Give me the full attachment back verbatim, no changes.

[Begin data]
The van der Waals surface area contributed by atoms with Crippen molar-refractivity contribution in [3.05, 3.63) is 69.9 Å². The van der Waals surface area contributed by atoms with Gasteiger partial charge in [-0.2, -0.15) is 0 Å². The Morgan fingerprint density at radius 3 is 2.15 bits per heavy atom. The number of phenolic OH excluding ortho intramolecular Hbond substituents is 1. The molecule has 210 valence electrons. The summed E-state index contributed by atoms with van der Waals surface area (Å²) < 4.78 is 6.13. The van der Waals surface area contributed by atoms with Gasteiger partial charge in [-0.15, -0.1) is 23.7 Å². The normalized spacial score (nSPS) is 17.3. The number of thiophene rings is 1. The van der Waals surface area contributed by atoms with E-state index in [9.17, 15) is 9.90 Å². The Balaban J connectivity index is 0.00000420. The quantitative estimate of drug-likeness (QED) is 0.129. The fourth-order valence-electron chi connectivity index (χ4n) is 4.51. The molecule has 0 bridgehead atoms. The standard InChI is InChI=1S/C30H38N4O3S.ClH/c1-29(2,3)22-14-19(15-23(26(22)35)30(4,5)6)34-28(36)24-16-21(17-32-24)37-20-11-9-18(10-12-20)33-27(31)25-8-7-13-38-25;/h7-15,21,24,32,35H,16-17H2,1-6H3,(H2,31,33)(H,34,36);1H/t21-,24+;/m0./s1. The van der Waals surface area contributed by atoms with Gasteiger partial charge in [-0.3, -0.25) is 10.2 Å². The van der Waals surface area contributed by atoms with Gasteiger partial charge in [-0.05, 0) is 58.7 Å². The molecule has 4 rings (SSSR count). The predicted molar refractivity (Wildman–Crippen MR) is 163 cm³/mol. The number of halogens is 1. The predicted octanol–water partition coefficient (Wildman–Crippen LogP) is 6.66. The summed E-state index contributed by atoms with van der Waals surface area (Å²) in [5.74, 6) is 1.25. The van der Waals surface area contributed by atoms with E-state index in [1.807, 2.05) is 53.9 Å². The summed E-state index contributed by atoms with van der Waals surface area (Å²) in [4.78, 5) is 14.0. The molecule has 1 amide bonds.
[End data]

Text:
The van der Waals surface area contributed by atoms with Crippen molar-refractivity contribution in [3.05, 3.63) is 69.9 Å². The van der Waals surface area contributed by atoms with Gasteiger partial charge in [-0.2, -0.15) is 0 Å². The Morgan fingerprint density at radius 3 is 2.15 bits per heavy atom. The number of phenolic OH excluding ortho intramolecular Hbond substituents is 1. The molecule has 210 valence electrons. The summed E-state index contributed by atoms with van der Waals surface area (Å²) < 4.78 is 6.13. The van der Waals surface area contributed by atoms with Gasteiger partial charge in [-0.15, -0.1) is 23.7 Å². The normalized spacial score (nSPS) is 17.3. The number of thiophene rings is 1. The van der Waals surface area contributed by atoms with E-state index in [9.17, 15) is 9.90 Å². The Balaban J connectivity index is 0.00000420. The quantitative estimate of drug-likeness (QED) is 0.129. The fourth-order valence-electron chi connectivity index (χ4n) is 4.51. The molecule has 0 bridgehead atoms. The standard InChI is InChI=1S/C30H38N4O3S.ClH/c1-29(2,3)22-14-19(15-23(26(22)35)30(4,5)6)34-28(36)24-16-21(17-32-24)37-20-11-9-18(10-12-20)33-27(31)25-8-7-13-38-25;/h7-15,21,24,32,35H,16-17H2,1-6H3,(H2,31,33)(H,34,36);1H/t21-,24+;/m0./s1. The van der Waals surface area contributed by atoms with Gasteiger partial charge in [-0.3, -0.25) is 10.2 Å². The van der Waals surface area contributed by atoms with Gasteiger partial charge in [-0.05, 0) is 58.7 Å². The molecule has 4 rings (SSSR count). The predicted molar refractivity (Wildman–Crippen MR) is 163 cm³/mol. The number of halogens is 1. The predicted octanol–water partition coefficient (Wildman–Crippen LogP) is 6.66. The summed E-state index contributed by atoms with van der Waals surface area (Å²) in [5.74, 6) is 1.25. The van der Waals surface area contributed by atoms with E-state index in [1.807, 2.05) is 53.9 Å². The summed E-state index contributed by atoms with van der Waals surface area (Å²) in [4.78, 5) is 14.0. The molecule has 1 amide bonds.